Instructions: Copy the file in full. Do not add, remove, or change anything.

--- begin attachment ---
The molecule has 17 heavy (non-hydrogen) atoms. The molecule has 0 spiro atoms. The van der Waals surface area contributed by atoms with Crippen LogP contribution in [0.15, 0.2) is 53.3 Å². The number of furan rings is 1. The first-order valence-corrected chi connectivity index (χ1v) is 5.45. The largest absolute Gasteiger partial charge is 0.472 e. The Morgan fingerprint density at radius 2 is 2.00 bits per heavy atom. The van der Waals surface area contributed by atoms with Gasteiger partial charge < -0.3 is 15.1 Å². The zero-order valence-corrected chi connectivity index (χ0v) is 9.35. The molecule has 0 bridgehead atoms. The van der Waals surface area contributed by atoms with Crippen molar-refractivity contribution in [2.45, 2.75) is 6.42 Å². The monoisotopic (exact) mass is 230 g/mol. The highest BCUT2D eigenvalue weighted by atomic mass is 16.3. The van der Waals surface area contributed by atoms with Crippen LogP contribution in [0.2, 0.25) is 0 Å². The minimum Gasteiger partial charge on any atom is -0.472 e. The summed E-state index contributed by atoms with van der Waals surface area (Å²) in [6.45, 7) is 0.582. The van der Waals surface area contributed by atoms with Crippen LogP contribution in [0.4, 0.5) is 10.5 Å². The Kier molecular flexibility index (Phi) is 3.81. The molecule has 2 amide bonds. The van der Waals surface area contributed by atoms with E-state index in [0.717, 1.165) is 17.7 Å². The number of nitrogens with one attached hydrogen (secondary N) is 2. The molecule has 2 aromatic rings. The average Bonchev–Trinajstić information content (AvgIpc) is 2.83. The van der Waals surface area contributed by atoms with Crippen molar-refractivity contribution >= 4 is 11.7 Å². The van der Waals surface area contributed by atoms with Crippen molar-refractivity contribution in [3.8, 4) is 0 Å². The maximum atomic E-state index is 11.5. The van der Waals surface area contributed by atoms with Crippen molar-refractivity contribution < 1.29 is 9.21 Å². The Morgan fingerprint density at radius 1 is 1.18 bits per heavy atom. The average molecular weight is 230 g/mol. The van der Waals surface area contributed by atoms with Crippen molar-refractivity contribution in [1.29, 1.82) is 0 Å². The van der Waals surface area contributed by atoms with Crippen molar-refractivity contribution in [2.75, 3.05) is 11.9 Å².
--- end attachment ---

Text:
The molecule has 17 heavy (non-hydrogen) atoms. The molecule has 0 spiro atoms. The van der Waals surface area contributed by atoms with Crippen LogP contribution in [0.15, 0.2) is 53.3 Å². The number of furan rings is 1. The first-order valence-corrected chi connectivity index (χ1v) is 5.45. The largest absolute Gasteiger partial charge is 0.472 e. The Morgan fingerprint density at radius 2 is 2.00 bits per heavy atom. The van der Waals surface area contributed by atoms with Gasteiger partial charge < -0.3 is 15.1 Å². The zero-order valence-corrected chi connectivity index (χ0v) is 9.35. The molecule has 0 bridgehead atoms. The van der Waals surface area contributed by atoms with Crippen molar-refractivity contribution in [2.45, 2.75) is 6.42 Å². The monoisotopic (exact) mass is 230 g/mol. The highest BCUT2D eigenvalue weighted by atomic mass is 16.3. The van der Waals surface area contributed by atoms with Crippen LogP contribution in [0.2, 0.25) is 0 Å². The minimum Gasteiger partial charge on any atom is -0.472 e. The summed E-state index contributed by atoms with van der Waals surface area (Å²) in [6.45, 7) is 0.582. The van der Waals surface area contributed by atoms with Crippen LogP contribution in [0.4, 0.5) is 10.5 Å². The Kier molecular flexibility index (Phi) is 3.81. The molecule has 2 amide bonds. The van der Waals surface area contributed by atoms with E-state index in [0.717, 1.165) is 17.7 Å². The number of nitrogens with one attached hydrogen (secondary N) is 2. The molecule has 2 aromatic rings. The average Bonchev–Trinajstić information content (AvgIpc) is 2.83. The van der Waals surface area contributed by atoms with Crippen molar-refractivity contribution >= 4 is 11.7 Å². The van der Waals surface area contributed by atoms with Crippen molar-refractivity contribution in [3.8, 4) is 0 Å². The maximum atomic E-state index is 11.5. The van der Waals surface area contributed by atoms with Crippen molar-refractivity contribution < 1.29 is 9.21 Å². The Morgan fingerprint density at radius 1 is 1.18 bits per heavy atom. The average molecular weight is 230 g/mol. The van der Waals surface area contributed by atoms with Crippen molar-refractivity contribution in [1.29, 1.82) is 0 Å². The van der Waals surface area contributed by atoms with Crippen molar-refractivity contribution in [2.75, 3.05) is 11.9 Å².